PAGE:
Research Insights

How buyers consolidate product recommendations from various online sources

Expert opinion paired with recommendation agent more influential in buyers' product choice decisions

By Dr David Xu

In recent years, e-commerce has continued to proliferate, and a large number of product choices are available online. A lot of people aren't just looking at reviews, or expert opinions alone. Websites are increasingly providing product recommendations from multiple sources to help their customers reduce product uncertainty and choose a suitable product from a wide variety of alternatives. Remarkably, there hasn't been much research into this very real-world behaviour.

This study evaluates an increasingly common behaviour, people seeking recommendations from multiple sources, and explains how and why people integrate these different sources to make product choices. What recommendation source or sources combined has a greater influence on shoppers' purchase decisions? Opinions from fellow consumers, product experts who possess recognised product knowledge and provide objective product opinions, or online recommendation agents (RAs) that assist online shoppers by eliciting their product preferences and making product recommendations that satisfy such preferences?

Product recommended by more sources the better?

The traditional belief is that shoppers would pick a product that is recommended by a greater (vs. lesser) number of recommendation sources. Through three online experiments with over 800 participants from North America, we challenge this belief and point out that it is based on how many dimensions of product uncertainty (fit, description, and performance uncertainties) are best reduced collectively by these recommendation sources.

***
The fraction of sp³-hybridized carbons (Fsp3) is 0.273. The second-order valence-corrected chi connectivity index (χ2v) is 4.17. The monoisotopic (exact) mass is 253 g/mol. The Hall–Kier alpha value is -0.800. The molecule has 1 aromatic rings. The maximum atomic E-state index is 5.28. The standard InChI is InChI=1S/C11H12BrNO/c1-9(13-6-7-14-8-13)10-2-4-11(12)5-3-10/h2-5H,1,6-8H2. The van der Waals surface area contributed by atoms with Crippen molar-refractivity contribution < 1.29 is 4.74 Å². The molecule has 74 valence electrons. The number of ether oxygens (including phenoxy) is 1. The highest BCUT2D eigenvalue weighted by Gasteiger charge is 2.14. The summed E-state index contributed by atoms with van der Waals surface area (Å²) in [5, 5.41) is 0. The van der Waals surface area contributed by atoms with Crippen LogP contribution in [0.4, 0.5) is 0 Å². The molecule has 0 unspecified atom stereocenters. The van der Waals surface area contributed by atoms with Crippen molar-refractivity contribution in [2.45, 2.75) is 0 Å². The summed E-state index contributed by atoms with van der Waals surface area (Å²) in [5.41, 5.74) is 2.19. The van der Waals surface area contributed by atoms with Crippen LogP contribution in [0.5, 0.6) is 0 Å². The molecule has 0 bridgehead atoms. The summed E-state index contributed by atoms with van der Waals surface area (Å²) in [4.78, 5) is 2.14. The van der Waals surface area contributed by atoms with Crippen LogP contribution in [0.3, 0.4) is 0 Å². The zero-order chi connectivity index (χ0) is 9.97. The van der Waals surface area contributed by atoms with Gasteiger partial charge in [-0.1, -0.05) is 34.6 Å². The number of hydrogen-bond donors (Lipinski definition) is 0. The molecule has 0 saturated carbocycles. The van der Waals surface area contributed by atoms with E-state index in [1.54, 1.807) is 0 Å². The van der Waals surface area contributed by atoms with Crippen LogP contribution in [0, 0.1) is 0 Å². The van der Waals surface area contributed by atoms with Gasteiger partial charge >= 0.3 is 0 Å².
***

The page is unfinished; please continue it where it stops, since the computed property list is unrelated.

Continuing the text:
Expert opinion paired with recommendation agent more influential

The convergent recommendations of RA and experts triumph over others and are comparable to convergent recommendations among all three sources. The reason is that RAs best reduce product fit uncertainty, and experts best reduce product description and performance uncertainties. Experts and RAs complement each other by reducing all three dimensions of product uncertainty. The recommendation convergence between RAs and experts leads to the greater acceptance of the jointly recommended tablet products. This convergence was greater than that between experts and consumers, between RAs and consumers, or the recommendations from any single source.

Those online merchants that can implement only two sources due to resource or budget constraints must incorporate RAs and experts into their websites, as they play complementary roles in reducing product uncertainty. The present study's findings are relevant to practitioners who sell search products, such as electronic products (e.g., laptops, and TVs), office stationery (e.g., printers), and home appliances (e.g., dishwashers and refrigerators).

Incorporate more sources into e-commerce websites

As one practical implication, online merchants are advised to incorporate multiple sources into their websites, as about 80% of the participants in the study tend to access two or three recommendation sources. Hence, providing only one source may result in losing customers.

Integration of multiple sources into one website offers several benefits. First, online shoppers make an informed decision by having different points of view that help them understand the different choices available. Second, shoppers can save the trouble of searching on multiple external websites and appreciate the groundwork that website owners do for online shoppers to facilitate their product choice selection.

Solicit experts only from reputable channels

The other implication for e-commerce merchants is that experts should be solicited from publicly available and reputable channels such as CNET and Consumer Reports to make the expert recommendations valuable. They are less biased towards the website. Self-appointed experts may be perceived to have affiliation with websites and be biased. Hence, a website should avoid appointing private experts or training its own staff to be experts.

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